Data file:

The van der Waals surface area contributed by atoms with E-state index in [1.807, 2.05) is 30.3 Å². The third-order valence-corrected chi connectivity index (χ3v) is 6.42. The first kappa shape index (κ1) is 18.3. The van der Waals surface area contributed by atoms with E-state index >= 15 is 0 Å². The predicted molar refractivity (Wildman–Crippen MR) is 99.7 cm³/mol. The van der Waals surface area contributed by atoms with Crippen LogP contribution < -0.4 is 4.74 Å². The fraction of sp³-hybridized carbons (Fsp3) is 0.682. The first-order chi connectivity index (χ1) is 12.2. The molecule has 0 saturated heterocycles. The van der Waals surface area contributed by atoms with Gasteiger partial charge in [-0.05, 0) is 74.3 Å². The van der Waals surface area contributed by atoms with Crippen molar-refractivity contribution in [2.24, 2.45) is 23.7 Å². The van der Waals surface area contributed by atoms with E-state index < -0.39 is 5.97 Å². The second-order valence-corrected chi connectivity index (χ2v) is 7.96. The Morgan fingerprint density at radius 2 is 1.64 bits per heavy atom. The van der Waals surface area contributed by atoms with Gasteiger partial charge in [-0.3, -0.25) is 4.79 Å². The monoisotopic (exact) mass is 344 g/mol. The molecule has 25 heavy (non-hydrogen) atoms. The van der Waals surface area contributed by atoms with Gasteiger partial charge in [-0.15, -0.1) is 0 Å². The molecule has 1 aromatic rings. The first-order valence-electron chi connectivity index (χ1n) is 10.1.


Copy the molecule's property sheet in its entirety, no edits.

The van der Waals surface area contributed by atoms with E-state index in [1.807, 2.05) is 30.3 Å². The third-order valence-corrected chi connectivity index (χ3v) is 6.42. The first kappa shape index (κ1) is 18.3. The van der Waals surface area contributed by atoms with E-state index >= 15 is 0 Å². The predicted molar refractivity (Wildman–Crippen MR) is 99.7 cm³/mol. The van der Waals surface area contributed by atoms with Crippen LogP contribution < -0.4 is 4.74 Å². The fraction of sp³-hybridized carbons (Fsp3) is 0.682. The first-order chi connectivity index (χ1) is 12.2. The molecule has 0 saturated heterocycles. The van der Waals surface area contributed by atoms with Gasteiger partial charge in [-0.05, 0) is 74.3 Å². The van der Waals surface area contributed by atoms with Crippen molar-refractivity contribution in [2.24, 2.45) is 23.7 Å². The van der Waals surface area contributed by atoms with E-state index < -0.39 is 5.97 Å². The second-order valence-corrected chi connectivity index (χ2v) is 7.96. The Morgan fingerprint density at radius 2 is 1.64 bits per heavy atom. The van der Waals surface area contributed by atoms with Gasteiger partial charge in [-0.3, -0.25) is 4.79 Å². The monoisotopic (exact) mass is 344 g/mol. The molecule has 25 heavy (non-hydrogen) atoms. The van der Waals surface area contributed by atoms with Gasteiger partial charge in [-0.15, -0.1) is 0 Å². The molecule has 1 aromatic rings. The first-order valence-electron chi connectivity index (χ1n) is 10.1.